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Scientists Discover Arctic Waters Are Rapidly Becoming Acidic in Dire Climate Warning

Motherboard (Vice) - Thu, 09/29/2022 - 11:00

The acidification of the world's oceans—literally, becoming more acidic—is a concerning trend that's closely watched by scientists. Indeed, acidification kills wildlife and has been implicated in past mass extinctions on Earth. In a new study, scientists have found that acidification in the western Arctic Ocean is occurring at a rate three to four times higher than in other oceans due to climate change—a finding that could spell trouble for global oceans as well.

This study found that the Arctic Ocean’s acidification rate is correlated to the speed of sea-ice loss, which is driven by climate change. The Arctic Ocean’s rapidly melting sea ice results in waters that are more exposed to the atmosphere and thus more easily absorb the air’s increased levels of carbon dioxide, which causes acidification. Scientists say that if sea ice continues to melt at its current rate, the rapid acidification of the ocean will intensify in the next few decades until there is no sea ice left in the Arctic Ocean.

When carbon dioxide dissolves in seawater, it becomes carbonic acid, which dissociates into hydrogen and bicarbonate ions. The addition of excess hydrogen ions lowers the ocean’s pH level, which means it becomes more acidic and harms organisms sensitive to acidity. The increase in bicarbonate ions reduces the amount of carbonate in water, which affects marine organisms such as coral whose exoskeletons are made of carbonate combined with calcium.

In addition to weakening coral reefs, acidification is killing sea snails in the Pacific and the biggest extinction event in planetary history, known as The Great Extinction, was potentially caused by ocean acidification.

The new study, written by scientists Wei-Jun Cai—the Chair of Earth, Ocean, and Environment Studies at the University of Delaware—and Liqi Chen, a professor at China's Third Institute of Oceanography, focuses on acidification’s impact specifically on the Arctic’s ecosystem using rates measured between 1994 and 2020.

“Ocean acidification is really more than just how that affects the carbonate-building organisms,” Cai told Motherboard. “There are a bunch of chemical processes in the ecosystem that will all be affected." For example, he said, some toxic trace metals could be more widespread with a lower pH level.

"Our study will bring some attention [to the fact] that people need to really look at Arctic acidification as a consequence on the biological system," Cai said.

The consequences of the rapid acidification of the Arctic Ocean will be felt globally because it flows into both the Pacific and the Atlantic oceans. The Arctic’s disproportionately high acidification also helps magnify the impact of carbon dioxide on all of our oceans, which will likely face a similar fate.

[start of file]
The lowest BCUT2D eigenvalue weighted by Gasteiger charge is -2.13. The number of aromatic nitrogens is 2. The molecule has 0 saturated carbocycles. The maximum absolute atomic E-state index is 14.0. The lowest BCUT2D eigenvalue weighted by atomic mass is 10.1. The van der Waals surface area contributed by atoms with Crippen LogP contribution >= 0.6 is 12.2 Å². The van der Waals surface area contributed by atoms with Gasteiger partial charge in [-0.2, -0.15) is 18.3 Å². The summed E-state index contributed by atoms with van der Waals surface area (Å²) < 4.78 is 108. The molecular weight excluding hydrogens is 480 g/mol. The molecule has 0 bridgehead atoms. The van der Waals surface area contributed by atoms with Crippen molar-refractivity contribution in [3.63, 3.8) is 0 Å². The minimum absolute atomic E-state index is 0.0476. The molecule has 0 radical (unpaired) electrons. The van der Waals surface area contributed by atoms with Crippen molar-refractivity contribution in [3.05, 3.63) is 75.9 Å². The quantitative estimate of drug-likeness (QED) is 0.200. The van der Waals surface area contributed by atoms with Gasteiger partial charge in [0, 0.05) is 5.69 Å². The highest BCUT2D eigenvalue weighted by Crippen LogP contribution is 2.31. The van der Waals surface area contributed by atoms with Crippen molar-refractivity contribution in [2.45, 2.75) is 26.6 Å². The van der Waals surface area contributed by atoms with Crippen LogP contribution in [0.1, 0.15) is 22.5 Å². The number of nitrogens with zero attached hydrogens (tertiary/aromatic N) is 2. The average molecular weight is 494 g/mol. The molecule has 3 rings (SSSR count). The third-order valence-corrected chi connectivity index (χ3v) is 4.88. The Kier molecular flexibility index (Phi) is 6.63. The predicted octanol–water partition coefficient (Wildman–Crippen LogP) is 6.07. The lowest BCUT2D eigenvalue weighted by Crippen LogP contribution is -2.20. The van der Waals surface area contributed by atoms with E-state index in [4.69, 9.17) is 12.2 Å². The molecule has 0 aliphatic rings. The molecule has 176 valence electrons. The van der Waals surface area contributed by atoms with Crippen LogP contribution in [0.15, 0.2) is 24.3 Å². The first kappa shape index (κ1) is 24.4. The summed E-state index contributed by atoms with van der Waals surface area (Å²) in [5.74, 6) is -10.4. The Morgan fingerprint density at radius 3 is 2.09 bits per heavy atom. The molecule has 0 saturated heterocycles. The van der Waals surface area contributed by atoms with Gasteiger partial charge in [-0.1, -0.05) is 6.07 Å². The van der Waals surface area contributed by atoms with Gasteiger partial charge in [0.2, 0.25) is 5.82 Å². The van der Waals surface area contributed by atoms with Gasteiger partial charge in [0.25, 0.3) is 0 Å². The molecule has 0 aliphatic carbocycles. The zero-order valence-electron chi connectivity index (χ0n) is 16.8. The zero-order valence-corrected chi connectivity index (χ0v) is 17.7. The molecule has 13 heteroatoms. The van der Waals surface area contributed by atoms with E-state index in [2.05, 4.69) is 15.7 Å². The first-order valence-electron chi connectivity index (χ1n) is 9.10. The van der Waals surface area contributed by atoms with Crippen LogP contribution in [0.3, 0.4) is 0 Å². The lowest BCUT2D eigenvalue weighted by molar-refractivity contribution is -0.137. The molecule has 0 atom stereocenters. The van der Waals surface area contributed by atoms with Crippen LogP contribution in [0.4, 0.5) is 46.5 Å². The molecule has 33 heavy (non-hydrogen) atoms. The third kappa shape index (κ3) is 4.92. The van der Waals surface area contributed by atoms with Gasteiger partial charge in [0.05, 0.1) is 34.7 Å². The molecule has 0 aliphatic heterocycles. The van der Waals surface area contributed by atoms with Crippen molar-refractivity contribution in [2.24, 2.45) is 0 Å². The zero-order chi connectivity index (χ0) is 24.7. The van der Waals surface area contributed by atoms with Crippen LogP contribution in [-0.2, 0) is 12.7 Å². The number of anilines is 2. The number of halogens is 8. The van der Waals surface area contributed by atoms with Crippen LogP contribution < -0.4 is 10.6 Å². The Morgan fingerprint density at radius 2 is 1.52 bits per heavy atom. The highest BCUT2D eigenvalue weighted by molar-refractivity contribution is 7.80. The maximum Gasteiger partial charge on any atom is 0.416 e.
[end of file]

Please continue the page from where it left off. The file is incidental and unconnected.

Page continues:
According to Cai, the rapid rate of acidification in the Arctic could "showcase what the lower latitude oceans may be for the future."

The study's co-authors discovered the role of sea ice loss in acidification because they found that when the ocean’s ice begins to melt in the spring, the carbon dioxide under the ice is lower than the amount in the atmosphere. But by the time the ice melts completely in the summer, the amount of carbon dioxide in the surface waters nearly matches the amount in the atmosphere. This shows that the carbon dioxide increase in the water occurs when ice is unable to create a barrier between the water and the atmosphere. The freshwater from ice that mixes with ocean water also decreases the seawater’s alkalinity, which is the ability for water to resist acidification.

Cai pointed to the human impact that is driving ice-melt and acidification rates, specifically citing the “human use of fossil fuels and deforestation and cement production” to Motherboard.

“The ultimate solution would be to remove fossil fuels from the atmosphere, to reduce the emissions, and also try to remove CO2 activity from the atmosphere,” Cai said. One way to do this, he says, is through Carbon Dioxide Removal (CDR), which includes reforestation, soil carbon sequestration, and ocean-based CDR like seaweed farming. CDR, however, does not directly address fossil fuels or industrial emissions.

“The rate of warming in the Arctic is twice the global average, so the melting is very dramatic and we see [that] the rate of acidification is very much regulated by the ice-melt rate. So reducing global warming, reducing CO2 emissions looks the way to go,” Cai said.

Categories: Tech News

Google Officially Announces the Demise of Stadia, Surprising Nobody

Motherboard (Vice) - Thu, 09/29/2022 - 10:51